Naqvi: The fund is going to be $15 million, and we are just finishing our first close. We are doing the $15 million in a few stages. In this first stage, we are in the process of shortlisting some of the investments that we want to make, as well as getting some of the legal paperwork done to set up the company. We are also looking at options abroad and in Pakistan in terms of where the fund itself will be located.
Since all of these things take time, we’ve already started talking to companies that we’d like to work with or maybe want to invest in and doing some research.
A lot of the times you hear people say in Pakistan that the pipeline doesn’t exist, or it’s really hard to find companies. We’re happy to say that we haven’t really seen that. In fact, we already have a few that we want to invest in, and we’re moving into a formal due diligence phase with them right now.
What we’ve found lacking is finding the right partners for some of these startups. We hope that being a founder-friendly fund and coming from the perspective of having worked with startups for so long, we’re coming in as a fund that’s looking to make money, ride this wave of opportunity while being sensitive to what founders are going through.
But you have been here for seven years. Why go in now? What made you decide this was the right time to go in?
Lakhani: I think a lot of us have been feeling the market for a little while. We’ve been working on the fund for two years. Misbah and I came in as partners about a year ago. I’ve noticed that for the last two years especially, there has been a lot of interest in Pakistan and I think some of that has to do with the population census showing us that Pakistan is the fifth or sixth largest market in the world and the fact that we have a rising consumer middle class.
There’s a really interesting sea change, but also still a lot of trepidation around Pakistan too. We have a lot of people talking to us that have investment funds regionally, but rather than coming into Pakistan, they want to put money into our fund first and see what the market looks like before investing themselves.
Naqvi: I think what’s important also is that there is an interest in entrepreneurship. There’s a growing youth population and the census has been very clear about the opportunity. It’s also about the responsibility to engage youth in a way that is constructive. There are multiple initiatives going on right now at the government and private sector level. There are many incubators coming up. On a larger stage, it is reaching a point where we’re seeing interest coming in from schools so there is a wave that is coming in.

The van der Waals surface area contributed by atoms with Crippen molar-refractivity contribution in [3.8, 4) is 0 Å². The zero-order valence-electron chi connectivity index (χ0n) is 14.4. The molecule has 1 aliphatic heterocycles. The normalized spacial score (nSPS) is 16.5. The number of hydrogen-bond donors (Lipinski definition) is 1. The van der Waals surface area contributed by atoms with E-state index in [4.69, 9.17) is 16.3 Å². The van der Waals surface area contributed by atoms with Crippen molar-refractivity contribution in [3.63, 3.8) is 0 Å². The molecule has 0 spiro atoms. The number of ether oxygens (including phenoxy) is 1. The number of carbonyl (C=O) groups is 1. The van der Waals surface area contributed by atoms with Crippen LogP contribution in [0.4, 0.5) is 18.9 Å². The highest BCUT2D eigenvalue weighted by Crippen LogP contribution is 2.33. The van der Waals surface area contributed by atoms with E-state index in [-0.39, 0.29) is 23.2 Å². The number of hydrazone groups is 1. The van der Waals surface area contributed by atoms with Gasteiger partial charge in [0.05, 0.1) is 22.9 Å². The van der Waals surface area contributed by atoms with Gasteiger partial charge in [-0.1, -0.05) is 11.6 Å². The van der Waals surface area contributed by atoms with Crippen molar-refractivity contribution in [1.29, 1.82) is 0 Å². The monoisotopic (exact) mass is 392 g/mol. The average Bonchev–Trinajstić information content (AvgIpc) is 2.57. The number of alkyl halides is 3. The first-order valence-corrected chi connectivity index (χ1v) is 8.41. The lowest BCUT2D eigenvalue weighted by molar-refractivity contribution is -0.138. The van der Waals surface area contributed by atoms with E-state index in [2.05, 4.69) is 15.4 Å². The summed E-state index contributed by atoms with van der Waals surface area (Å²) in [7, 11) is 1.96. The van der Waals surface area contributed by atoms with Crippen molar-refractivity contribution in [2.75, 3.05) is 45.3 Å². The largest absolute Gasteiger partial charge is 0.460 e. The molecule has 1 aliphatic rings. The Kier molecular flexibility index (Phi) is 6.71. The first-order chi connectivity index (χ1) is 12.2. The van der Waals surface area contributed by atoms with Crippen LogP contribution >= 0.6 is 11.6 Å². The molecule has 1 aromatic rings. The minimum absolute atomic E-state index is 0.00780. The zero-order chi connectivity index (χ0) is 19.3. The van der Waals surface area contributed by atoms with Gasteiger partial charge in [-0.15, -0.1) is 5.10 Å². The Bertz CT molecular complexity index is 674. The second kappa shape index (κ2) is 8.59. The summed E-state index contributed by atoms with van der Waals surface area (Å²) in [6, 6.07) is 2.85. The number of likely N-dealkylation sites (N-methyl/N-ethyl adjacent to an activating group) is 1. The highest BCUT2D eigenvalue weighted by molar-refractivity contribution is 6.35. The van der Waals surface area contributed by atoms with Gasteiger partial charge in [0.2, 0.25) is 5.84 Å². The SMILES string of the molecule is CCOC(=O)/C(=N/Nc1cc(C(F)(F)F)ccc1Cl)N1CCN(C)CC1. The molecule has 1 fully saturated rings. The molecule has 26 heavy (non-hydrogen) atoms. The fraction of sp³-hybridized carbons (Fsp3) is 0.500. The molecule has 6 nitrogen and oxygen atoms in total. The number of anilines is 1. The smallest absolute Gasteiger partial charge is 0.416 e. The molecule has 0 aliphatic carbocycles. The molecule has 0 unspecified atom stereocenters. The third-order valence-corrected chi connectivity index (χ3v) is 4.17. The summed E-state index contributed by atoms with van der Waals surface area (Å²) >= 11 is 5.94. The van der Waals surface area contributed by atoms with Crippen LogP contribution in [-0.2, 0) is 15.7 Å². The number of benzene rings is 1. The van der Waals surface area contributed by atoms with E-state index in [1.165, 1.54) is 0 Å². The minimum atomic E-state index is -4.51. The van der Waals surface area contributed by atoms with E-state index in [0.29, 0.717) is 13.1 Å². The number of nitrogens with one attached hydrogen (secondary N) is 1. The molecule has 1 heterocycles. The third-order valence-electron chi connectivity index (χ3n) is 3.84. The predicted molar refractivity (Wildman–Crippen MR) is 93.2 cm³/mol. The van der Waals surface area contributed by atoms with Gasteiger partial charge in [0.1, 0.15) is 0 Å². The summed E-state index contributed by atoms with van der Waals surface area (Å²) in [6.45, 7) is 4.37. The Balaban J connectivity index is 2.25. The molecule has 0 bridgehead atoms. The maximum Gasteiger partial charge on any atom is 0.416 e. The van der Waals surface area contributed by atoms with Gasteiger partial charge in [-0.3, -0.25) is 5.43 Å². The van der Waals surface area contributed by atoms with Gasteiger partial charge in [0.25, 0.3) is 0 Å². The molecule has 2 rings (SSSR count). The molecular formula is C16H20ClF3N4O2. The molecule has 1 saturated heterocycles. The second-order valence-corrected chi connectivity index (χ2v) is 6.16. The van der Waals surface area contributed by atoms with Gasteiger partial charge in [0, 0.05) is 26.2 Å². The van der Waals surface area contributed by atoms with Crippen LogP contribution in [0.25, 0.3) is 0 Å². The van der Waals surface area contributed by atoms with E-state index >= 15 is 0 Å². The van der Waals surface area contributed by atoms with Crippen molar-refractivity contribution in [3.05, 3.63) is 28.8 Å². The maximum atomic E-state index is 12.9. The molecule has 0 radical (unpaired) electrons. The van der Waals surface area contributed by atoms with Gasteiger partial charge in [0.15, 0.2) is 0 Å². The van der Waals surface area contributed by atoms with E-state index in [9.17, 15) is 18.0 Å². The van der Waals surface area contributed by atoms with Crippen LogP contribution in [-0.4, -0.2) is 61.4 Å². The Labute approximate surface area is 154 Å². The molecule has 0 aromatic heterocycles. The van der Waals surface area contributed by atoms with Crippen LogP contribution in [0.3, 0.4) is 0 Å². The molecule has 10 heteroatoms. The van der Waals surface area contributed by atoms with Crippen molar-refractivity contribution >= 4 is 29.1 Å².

But while that’s happening, there is also a lot of noise going on as well. So instead of just talking about what we want to do, we want to just do it. We want to do the work and let the work speak for itself and hopefully, in another few months, we would have announced a few investments, start to do the work and lead by example.
What kind of noise are you talking about?
Lakhani: Just a lot of people saying that they’re launching funds.
Naqvi: Yeah, a lot of people domestically within the market. So right now, it’s cool and sexy to launch an investment fund, but there are a lot of people who are still disconnected from this space and don’t really know the startups and what their needs are. That type of noise is something that is frustrating on the side of people who work with startups.
You must have seen many startups fall prey to predatory investors.
Naqvi: They do. A lot of investors come in from a perspective of having built companies, but that may not necessarily make them good investors. They might have been good entrepreneurs in their own right, but a lot of time their vision and focus is to take over a company, which is not a very founder-friendly approach.
For a startup, it is also quite stifling. It limits how much money you can actually raise as a follow-on investment; it limits your networks because if you start with one large funder, your balance sheet is restricted and capital is already skewed.